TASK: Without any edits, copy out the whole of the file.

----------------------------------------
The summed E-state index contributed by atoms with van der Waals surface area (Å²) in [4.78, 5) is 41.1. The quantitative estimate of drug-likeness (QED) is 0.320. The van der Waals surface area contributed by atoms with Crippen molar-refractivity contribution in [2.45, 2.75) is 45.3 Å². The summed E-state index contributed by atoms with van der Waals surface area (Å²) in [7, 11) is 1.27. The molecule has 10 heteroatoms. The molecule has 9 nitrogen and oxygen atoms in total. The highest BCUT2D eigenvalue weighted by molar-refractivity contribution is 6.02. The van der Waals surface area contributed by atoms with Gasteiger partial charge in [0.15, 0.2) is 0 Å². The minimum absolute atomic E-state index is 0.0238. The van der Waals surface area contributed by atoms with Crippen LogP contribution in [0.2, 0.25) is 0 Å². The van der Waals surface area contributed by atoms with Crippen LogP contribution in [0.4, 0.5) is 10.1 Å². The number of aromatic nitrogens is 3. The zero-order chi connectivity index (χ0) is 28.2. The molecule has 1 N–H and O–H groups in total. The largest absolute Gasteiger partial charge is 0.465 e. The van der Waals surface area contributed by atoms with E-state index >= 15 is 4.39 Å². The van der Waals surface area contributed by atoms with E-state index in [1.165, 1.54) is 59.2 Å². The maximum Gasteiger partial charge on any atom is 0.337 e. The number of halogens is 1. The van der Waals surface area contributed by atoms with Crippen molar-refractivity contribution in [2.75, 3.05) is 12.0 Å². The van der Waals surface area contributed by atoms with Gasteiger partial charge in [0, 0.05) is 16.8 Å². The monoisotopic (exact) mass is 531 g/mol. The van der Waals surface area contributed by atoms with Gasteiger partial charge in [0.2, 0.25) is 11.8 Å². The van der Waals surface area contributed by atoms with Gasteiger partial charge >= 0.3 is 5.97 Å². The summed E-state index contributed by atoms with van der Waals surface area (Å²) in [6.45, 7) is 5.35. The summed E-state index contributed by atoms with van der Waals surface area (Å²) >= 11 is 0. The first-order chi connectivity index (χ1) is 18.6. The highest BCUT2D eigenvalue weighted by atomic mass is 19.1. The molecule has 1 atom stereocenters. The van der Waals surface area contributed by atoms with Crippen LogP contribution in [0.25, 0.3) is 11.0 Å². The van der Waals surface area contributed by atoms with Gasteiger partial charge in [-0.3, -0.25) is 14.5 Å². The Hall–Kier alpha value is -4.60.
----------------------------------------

The summed E-state index contributed by atoms with van der Waals surface area (Å²) in [4.78, 5) is 41.1. The quantitative estimate of drug-likeness (QED) is 0.320. The van der Waals surface area contributed by atoms with Crippen molar-refractivity contribution in [2.45, 2.75) is 45.3 Å². The summed E-state index contributed by atoms with van der Waals surface area (Å²) in [7, 11) is 1.27. The molecule has 10 heteroatoms. The molecule has 9 nitrogen and oxygen atoms in total. The highest BCUT2D eigenvalue weighted by molar-refractivity contribution is 6.02. The van der Waals surface area contributed by atoms with Gasteiger partial charge in [0.15, 0.2) is 0 Å². The minimum absolute atomic E-state index is 0.0238. The van der Waals surface area contributed by atoms with Crippen LogP contribution in [0.2, 0.25) is 0 Å². The van der Waals surface area contributed by atoms with Crippen LogP contribution in [0.4, 0.5) is 10.1 Å². The number of aromatic nitrogens is 3. The zero-order chi connectivity index (χ0) is 28.2. The molecule has 1 N–H and O–H groups in total. The largest absolute Gasteiger partial charge is 0.465 e. The van der Waals surface area contributed by atoms with E-state index >= 15 is 4.39 Å². The van der Waals surface area contributed by atoms with E-state index in [1.165, 1.54) is 59.2 Å². The maximum Gasteiger partial charge on any atom is 0.337 e. The number of halogens is 1. The van der Waals surface area contributed by atoms with Crippen molar-refractivity contribution in [2.75, 3.05) is 12.0 Å². The van der Waals surface area contributed by atoms with Gasteiger partial charge in [0, 0.05) is 16.8 Å². The monoisotopic (exact) mass is 531 g/mol. The van der Waals surface area contributed by atoms with Gasteiger partial charge in [0.2, 0.25) is 11.8 Å². The van der Waals surface area contributed by atoms with Gasteiger partial charge >= 0.3 is 5.97 Å². The summed E-state index contributed by atoms with van der Waals surface area (Å²) in [6.45, 7) is 5.35. The summed E-state index contributed by atoms with van der Waals surface area (Å²) >= 11 is 0. The first-order chi connectivity index (χ1) is 18.6. The highest BCUT2D eigenvalue weighted by atomic mass is 19.1. The molecule has 1 atom stereocenters. The van der Waals surface area contributed by atoms with Crippen LogP contribution in [0.25, 0.3) is 11.0 Å². The van der Waals surface area contributed by atoms with Gasteiger partial charge in [-0.3, -0.25) is 14.5 Å². The Hall–Kier alpha value is -4.60.